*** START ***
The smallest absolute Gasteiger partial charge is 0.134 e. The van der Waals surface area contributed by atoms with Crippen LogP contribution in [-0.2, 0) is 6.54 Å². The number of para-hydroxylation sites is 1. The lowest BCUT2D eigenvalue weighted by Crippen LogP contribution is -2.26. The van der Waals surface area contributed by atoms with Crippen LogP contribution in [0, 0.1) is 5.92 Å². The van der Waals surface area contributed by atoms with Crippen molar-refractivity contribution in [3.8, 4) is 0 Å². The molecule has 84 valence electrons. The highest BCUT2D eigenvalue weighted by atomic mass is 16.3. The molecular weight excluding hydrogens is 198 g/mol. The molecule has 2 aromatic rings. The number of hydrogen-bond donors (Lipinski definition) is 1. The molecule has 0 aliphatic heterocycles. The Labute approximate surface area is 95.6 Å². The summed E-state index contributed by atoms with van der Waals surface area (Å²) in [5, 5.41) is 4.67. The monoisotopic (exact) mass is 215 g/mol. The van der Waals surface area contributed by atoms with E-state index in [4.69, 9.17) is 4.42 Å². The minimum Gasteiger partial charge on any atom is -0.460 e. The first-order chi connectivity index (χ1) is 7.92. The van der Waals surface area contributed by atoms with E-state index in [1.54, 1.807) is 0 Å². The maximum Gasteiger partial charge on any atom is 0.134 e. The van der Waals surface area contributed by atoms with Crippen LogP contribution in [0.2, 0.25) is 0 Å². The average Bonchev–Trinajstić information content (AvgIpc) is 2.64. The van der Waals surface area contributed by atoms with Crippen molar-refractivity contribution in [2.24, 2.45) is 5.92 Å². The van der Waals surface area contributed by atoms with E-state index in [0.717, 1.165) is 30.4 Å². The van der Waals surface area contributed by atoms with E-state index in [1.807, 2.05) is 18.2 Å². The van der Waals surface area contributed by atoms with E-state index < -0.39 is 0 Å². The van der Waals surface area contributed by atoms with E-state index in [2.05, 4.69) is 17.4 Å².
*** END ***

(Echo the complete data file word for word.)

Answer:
The smallest absolute Gasteiger partial charge is 0.134 e. The van der Waals surface area contributed by atoms with Crippen LogP contribution in [-0.2, 0) is 6.54 Å². The number of para-hydroxylation sites is 1. The lowest BCUT2D eigenvalue weighted by Crippen LogP contribution is -2.26. The van der Waals surface area contributed by atoms with Crippen LogP contribution in [0, 0.1) is 5.92 Å². The van der Waals surface area contributed by atoms with Crippen molar-refractivity contribution in [3.8, 4) is 0 Å². The molecule has 84 valence electrons. The highest BCUT2D eigenvalue weighted by atomic mass is 16.3. The molecular weight excluding hydrogens is 198 g/mol. The molecule has 2 aromatic rings. The number of hydrogen-bond donors (Lipinski definition) is 1. The molecule has 0 aliphatic heterocycles. The Labute approximate surface area is 95.6 Å². The summed E-state index contributed by atoms with van der Waals surface area (Å²) in [5, 5.41) is 4.67. The monoisotopic (exact) mass is 215 g/mol. The van der Waals surface area contributed by atoms with E-state index in [4.69, 9.17) is 4.42 Å². The minimum Gasteiger partial charge on any atom is -0.460 e. The first-order chi connectivity index (χ1) is 7.92. The van der Waals surface area contributed by atoms with E-state index in [1.54, 1.807) is 0 Å². The maximum Gasteiger partial charge on any atom is 0.134 e. The van der Waals surface area contributed by atoms with Crippen LogP contribution in [0.2, 0.25) is 0 Å². The average Bonchev–Trinajstić information content (AvgIpc) is 2.64. The van der Waals surface area contributed by atoms with Crippen molar-refractivity contribution in [2.24, 2.45) is 5.92 Å². The van der Waals surface area contributed by atoms with E-state index in [0.717, 1.165) is 30.4 Å². The van der Waals surface area contributed by atoms with E-state index in [1.807, 2.05) is 18.2 Å². The van der Waals surface area contributed by atoms with E-state index < -0.39 is 0 Å². The van der Waals surface area contributed by atoms with E-state index in [2.05, 4.69) is 17.4 Å².